Yes, the President made that statement in an interview Thursday with Fox News broadcaster Harris Faulkner. It comes up early in the conversation, shortly after Faulkner raised a question about the President’s professional relationship with Cohen — who as you may know, was sentenced Wednesday to 36 months in prison after pleading guilty to campaign finance laws.

Here’s the full statement by the President:

“He did very low-level work. He did more public relations than he did law. You would see him on television, and he was OK on television.”

Yes, participating in media interviews can be part of a public relations program, but I really don’t think that’s what the President intended.

A quick check of Cohen’s background reveals lots of work as a barrister, businessman and so-called “fixer,” but I could not find any references to his “public relations” capabilities.

In researching this post, I had hoped to find other public relations professionals concerned about the President’s Thursday comment and misrepresentation of the profession, but none surfaced.

Yet.

I did find this CNN report on the “29 most surreal lines” uttered by the President in the Fox News Faulkner interview.  You guessed it: There was no specific reference to the Cohen practicing public relations comment.

Sigh.

 

 

 

 

So This Is How We Celebrate Christmas Today: Pop Up Bars?

By Edward M. Bury, APR (aka The PRDude)

Let me guess: The folks in this image from a place called Elf’d Up were sort of formally coached (and professionally dressed up and made up) to demonstrate the holiday spirit.

Let it not be said that The PRDude is a curmudgeonly Grinch when it comes to sharing thoughts and memories related to the Christmas holiday.

After all, this space has published a plethora of sorts of Christmas-focused posts over the years. Here are six:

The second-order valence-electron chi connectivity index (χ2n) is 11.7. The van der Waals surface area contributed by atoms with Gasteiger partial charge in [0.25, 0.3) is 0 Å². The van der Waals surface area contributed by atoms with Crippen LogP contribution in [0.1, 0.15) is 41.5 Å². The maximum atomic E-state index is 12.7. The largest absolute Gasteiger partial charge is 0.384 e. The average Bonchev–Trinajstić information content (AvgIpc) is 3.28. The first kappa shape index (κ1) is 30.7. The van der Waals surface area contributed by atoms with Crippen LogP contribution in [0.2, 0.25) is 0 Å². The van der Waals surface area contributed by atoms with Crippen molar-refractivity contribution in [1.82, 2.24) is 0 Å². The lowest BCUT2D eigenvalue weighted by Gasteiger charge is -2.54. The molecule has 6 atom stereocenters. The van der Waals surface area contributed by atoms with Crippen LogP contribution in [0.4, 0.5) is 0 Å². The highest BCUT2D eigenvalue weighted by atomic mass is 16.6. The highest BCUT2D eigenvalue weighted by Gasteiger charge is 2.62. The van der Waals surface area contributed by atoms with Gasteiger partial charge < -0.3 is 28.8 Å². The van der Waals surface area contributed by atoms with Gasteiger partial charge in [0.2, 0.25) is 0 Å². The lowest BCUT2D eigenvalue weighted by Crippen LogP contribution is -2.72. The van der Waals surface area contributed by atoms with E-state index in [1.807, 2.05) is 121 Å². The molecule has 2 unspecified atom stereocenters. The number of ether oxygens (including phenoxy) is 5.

• A 2016 perspective based on the long-running Christmas Extravaganza gig put on by me and my mates from Chicago cover band Love House. (Free December 22? We’re playing Fitzgerald’s Side Bar.)
  • A video featuring an original Christmas song performed by — me on Christmas Eve 2014 — was my gift to you four years ago.  (Please excuse the questionable audio/visual quality; hope to re-record some day.)
  • In 2012, I grappled with the question: “What’s new this Christmas? Learn what I found in this post. (And, yes, I’m still looking for more answers.)
  • Once upon a time, there were no blogs and no one had personal computers; but we found reason for joy at Christmas.  I recall a favorite memory in a 2011 retrospective. (The story presented — very much true — still resonates.)
  • During my search for “that next great job in public relations,” I wrote what I hope was an inspirational commentary in 2010. (Sometimes we should be thankful for more than physical stuff.)
  • And, in this 2009 post, I injected some humor (it’s there, trust me) in an argument that Santa Claus is supported by sound public relations counsel.  (Okay, maybe I had a holiday glass of wine or two while writing this one.)